Sweetland's Gina Brandolino piece "Lessons in Horror" about her experiences teaching Horror Stories (ENG 290) at the University of Michigan was featured in Concentrate. An excerpt is provided below along with a few cool, creepy pictures taken for the article. Please click through to read on.
Lessons in Horror
This semester, I'm teaching a course called "Horror." It's an English course—one I have taught several times before in recent years—and in many ways, this semester's course is like it has been in previous years, and like all the other English courses I've taught. I make lesson plans, lead class discussions, and assign and grade papers.
But I'm not ashamed to say that something is different about this semester's course, different in what is for me an unsettling way: I don't have the kind of mastery over the stories we study that I am used to having. When I first conceived of this course, I populated it with very literary terrors: Grendel fromBeowulf, the fearsome Green Knight from Sir Gawain and the Green Knight, Christopher Marlowe's Dr. Faustus, the goblins of Christina Rossetti's Goblin Market, and the like.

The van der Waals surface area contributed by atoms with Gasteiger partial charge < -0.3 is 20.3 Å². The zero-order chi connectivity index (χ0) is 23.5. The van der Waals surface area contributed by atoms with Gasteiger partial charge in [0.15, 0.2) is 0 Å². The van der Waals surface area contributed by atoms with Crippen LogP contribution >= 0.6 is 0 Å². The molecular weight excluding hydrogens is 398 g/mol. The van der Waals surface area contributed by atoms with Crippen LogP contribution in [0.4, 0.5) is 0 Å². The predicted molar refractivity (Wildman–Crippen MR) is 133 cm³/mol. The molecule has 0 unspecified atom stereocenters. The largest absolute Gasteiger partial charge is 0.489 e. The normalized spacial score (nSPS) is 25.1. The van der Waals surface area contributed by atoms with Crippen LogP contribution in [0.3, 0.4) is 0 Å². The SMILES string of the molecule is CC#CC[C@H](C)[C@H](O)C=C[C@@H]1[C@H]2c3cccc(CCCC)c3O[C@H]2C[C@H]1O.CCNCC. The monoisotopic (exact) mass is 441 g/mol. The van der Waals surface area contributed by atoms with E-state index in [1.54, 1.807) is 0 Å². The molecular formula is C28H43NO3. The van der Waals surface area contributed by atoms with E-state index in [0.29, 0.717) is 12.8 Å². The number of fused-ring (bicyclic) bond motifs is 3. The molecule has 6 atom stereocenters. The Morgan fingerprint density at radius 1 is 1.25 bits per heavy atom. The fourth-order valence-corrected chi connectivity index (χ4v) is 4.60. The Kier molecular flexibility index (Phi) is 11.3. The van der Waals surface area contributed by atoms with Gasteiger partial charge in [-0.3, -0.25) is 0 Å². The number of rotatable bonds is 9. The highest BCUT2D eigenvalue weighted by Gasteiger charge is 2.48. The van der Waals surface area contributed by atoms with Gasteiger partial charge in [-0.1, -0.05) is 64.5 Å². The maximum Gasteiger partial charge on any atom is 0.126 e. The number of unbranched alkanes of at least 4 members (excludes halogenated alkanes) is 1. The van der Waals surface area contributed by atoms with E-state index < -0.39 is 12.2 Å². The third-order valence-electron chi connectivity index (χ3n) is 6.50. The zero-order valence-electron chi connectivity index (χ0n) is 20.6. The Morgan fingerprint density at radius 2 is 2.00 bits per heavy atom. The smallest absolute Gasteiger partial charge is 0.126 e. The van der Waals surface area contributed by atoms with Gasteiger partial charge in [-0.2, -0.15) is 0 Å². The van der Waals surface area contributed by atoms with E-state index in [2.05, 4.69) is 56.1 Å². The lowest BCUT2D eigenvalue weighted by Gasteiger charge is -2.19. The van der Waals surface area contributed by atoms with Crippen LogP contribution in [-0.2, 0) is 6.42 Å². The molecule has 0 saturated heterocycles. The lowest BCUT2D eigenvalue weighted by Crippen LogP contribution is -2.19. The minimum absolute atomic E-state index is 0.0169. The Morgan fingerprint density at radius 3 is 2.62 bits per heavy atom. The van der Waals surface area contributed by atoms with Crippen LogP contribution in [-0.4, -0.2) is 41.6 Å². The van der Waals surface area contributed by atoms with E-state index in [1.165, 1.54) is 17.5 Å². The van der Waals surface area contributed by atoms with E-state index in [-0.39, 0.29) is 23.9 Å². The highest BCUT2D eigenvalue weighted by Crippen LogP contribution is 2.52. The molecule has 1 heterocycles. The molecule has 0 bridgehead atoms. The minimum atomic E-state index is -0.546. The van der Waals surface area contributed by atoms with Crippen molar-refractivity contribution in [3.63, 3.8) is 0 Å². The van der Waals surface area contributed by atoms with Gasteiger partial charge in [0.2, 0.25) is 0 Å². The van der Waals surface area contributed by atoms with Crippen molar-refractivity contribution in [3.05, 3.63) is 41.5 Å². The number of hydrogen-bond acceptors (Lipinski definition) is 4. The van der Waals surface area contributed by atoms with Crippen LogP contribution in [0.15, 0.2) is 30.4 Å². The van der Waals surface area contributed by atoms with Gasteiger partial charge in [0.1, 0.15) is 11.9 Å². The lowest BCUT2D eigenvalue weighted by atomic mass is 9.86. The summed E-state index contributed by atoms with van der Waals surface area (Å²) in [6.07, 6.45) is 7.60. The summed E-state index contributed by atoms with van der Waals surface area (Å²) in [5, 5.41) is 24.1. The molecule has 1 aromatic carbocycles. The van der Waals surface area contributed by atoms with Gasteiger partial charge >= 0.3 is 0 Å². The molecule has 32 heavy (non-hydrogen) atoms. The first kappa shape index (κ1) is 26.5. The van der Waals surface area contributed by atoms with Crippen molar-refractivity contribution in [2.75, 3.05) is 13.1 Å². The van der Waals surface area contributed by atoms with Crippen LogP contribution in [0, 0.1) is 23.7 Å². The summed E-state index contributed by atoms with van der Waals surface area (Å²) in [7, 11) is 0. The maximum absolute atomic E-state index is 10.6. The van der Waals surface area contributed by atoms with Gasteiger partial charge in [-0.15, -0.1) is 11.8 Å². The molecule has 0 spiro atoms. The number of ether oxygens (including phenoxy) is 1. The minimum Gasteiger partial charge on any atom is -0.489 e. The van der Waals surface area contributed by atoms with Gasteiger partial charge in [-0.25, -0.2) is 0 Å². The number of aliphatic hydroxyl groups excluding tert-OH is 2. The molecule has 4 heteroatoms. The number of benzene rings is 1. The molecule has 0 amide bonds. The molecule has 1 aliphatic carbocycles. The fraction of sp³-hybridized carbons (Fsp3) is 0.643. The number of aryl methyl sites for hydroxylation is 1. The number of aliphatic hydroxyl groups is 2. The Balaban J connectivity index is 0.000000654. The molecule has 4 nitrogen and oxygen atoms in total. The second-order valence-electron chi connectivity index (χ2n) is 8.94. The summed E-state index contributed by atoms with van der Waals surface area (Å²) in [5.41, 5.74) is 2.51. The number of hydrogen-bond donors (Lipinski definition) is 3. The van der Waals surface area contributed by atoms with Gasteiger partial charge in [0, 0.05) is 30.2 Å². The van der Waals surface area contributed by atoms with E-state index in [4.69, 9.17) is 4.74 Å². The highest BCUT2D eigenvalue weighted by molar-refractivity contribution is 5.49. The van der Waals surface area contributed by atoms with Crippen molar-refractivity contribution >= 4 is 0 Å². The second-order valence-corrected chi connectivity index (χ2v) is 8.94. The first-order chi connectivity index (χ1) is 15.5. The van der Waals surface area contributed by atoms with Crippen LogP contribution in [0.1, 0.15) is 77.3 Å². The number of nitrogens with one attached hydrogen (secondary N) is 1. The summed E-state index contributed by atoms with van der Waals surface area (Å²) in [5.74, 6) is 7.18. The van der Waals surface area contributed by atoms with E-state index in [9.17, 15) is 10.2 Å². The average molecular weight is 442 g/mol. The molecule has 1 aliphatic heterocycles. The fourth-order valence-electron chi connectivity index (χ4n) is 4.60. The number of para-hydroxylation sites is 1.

These are undoubtedly frightening figures, but to me, they're sort of like animals in a zoo: years of scholarly interpretation haven't exactly made them docile, but did allow me to observe their motives and to understand their actions—and maybe most importantly, made it possible for me to judge them at a safe distance. I knew how to modulate and manage the horror in these stories with the tools of my trade, literary analysis. And my students saw this and called me out on it. They told me I needed to include more truly terrifying stories in the course.